US losing the race to engage Muslims
Just days ago, I folded myself into a US embassy vehicle in Bamako, Mali, fresh off the plane from Timbuktu, the historic center of Islamic learning and trans-Saharan trade in the north of the country. Looking out the car window, I saw that thousands of cheering Malians were lining the streets of this city, which had been cleared for VIP travel. I admit, I was stunned by this outpouring of enthusiasm for the American ambassador and an American senator.
Then I realized that they weren't there for us. They were waiting to cheer the motorcade of Iranian President Mohamad Khatami, whose plane had just landed at the airport.
Bamako's reception for the Iranian president should be a wake-up call for US policymakers. We need to do much more to reach out to struggling countries like Mali. If we don't, other influences may step in to fill the void.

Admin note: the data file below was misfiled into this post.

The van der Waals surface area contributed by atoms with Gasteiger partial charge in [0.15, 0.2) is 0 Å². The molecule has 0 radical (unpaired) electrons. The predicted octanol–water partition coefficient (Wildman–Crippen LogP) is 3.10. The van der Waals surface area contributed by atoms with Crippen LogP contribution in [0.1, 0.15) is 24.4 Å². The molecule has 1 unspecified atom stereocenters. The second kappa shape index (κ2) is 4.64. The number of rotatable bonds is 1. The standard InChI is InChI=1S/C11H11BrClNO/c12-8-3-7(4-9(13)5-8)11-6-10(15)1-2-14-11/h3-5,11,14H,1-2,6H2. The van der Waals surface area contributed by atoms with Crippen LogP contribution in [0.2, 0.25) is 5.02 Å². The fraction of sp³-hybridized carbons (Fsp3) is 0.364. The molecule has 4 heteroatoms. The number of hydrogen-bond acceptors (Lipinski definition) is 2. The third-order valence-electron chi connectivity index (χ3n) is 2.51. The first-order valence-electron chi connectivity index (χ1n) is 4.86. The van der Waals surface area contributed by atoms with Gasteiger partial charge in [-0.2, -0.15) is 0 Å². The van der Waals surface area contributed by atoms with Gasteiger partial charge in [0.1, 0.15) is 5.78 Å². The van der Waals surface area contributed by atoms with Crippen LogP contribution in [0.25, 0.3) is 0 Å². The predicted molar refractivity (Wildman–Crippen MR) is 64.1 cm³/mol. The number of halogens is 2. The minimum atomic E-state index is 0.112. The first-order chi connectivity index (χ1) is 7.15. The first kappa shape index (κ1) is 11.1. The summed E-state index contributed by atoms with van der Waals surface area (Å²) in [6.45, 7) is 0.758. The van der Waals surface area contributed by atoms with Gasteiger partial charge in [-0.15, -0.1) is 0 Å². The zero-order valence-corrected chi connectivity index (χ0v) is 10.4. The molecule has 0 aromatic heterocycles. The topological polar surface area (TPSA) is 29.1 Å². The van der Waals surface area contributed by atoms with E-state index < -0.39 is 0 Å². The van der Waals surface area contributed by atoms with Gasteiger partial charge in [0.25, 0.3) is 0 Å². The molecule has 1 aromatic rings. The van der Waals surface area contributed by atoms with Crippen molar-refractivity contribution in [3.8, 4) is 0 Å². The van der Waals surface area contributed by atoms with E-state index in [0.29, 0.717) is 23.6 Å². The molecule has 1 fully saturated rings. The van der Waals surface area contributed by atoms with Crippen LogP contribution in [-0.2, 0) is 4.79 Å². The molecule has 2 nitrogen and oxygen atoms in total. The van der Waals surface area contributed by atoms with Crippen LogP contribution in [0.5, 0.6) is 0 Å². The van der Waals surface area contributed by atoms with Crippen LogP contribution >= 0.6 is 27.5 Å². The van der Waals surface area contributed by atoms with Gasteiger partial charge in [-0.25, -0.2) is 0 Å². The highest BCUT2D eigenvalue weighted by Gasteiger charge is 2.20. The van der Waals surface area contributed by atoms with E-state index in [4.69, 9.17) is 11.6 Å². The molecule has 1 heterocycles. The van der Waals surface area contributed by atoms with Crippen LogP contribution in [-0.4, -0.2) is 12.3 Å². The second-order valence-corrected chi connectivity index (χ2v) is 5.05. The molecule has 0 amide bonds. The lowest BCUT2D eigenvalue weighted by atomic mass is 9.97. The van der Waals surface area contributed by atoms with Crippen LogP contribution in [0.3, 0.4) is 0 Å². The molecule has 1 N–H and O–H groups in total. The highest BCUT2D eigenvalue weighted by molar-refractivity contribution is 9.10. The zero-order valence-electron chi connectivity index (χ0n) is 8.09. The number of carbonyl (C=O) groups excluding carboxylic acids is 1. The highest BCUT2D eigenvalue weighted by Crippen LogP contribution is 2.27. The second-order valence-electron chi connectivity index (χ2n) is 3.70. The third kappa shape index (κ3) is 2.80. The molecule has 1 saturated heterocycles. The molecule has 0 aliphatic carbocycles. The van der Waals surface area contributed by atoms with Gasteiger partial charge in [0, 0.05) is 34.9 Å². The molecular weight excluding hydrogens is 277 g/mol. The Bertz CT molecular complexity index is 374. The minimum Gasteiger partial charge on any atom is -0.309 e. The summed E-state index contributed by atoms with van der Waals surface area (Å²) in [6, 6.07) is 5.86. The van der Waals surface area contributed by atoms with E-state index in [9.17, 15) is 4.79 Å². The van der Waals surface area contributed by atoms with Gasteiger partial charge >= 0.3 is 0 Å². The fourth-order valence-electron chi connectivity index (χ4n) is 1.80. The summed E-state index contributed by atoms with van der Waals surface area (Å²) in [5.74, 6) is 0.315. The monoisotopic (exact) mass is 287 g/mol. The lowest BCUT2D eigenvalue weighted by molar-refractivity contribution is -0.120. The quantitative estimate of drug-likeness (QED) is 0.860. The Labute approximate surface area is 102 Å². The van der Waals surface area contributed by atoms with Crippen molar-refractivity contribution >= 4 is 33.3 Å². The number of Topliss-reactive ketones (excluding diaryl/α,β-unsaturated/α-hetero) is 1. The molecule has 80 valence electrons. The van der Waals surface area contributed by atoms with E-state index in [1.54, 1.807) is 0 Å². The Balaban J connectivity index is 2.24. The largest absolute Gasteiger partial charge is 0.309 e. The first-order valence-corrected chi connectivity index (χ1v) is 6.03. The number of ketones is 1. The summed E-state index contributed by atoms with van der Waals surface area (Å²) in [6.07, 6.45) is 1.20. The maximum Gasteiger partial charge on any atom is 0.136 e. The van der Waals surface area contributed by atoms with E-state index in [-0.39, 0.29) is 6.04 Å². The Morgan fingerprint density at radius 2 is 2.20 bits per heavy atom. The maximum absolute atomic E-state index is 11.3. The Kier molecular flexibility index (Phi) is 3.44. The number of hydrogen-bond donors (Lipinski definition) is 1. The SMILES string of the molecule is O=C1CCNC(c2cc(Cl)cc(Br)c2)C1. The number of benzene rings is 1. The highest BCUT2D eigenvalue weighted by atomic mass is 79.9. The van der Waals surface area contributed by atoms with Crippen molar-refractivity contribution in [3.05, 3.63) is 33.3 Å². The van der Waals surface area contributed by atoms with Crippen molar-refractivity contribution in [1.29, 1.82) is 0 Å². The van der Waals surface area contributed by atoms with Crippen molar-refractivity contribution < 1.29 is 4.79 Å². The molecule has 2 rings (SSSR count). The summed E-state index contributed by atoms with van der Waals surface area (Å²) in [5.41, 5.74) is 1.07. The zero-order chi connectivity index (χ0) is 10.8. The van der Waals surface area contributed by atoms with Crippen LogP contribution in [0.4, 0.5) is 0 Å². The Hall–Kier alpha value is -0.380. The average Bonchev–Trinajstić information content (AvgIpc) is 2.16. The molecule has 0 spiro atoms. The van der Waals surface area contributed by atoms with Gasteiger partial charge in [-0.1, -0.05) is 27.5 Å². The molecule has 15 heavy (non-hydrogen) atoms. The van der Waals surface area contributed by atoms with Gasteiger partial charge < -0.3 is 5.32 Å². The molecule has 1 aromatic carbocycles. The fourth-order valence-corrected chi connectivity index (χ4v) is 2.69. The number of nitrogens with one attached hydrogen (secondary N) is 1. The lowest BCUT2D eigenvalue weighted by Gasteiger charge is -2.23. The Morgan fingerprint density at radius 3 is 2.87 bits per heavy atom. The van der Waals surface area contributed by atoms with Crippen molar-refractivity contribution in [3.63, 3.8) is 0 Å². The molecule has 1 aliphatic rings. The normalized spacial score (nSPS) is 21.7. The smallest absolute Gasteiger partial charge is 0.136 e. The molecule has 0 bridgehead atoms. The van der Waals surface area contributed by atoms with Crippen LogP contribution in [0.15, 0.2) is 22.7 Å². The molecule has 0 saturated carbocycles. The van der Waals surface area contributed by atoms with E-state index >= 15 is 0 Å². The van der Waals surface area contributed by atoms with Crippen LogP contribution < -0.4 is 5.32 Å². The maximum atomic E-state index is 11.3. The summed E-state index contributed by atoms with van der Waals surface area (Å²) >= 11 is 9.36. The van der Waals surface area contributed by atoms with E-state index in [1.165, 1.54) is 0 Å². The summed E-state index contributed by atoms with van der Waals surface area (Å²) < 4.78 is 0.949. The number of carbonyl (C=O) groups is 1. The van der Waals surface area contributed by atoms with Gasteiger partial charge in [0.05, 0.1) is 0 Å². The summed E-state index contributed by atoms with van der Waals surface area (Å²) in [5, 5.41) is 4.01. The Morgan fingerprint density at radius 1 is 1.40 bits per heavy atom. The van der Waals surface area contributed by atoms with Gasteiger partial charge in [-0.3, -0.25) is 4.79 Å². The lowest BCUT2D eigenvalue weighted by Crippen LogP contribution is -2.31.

Driving into Bamako, I had been mulling over the meetings I'd had in Timbuktu with imams and local officials to hear their views of the terrorist threat that has emerged in their region, to listen to their concerns about US policies, and to find out how we can work together. The Malians I met, like the Algerians and Nigerians and Kenyans I have met, do not hate the US, although many have grave concerns about some of our policies. Malians I spoke with had concerns about everything from the invasion of Iraq to the effect of US trade policies on Mali's textile industry. They are happy to discuss their views on issues of terrorism. But they're even more interested in talking about their own priority: the fight against poverty, the struggle for a reason to hope that life for their children will be better than life is today.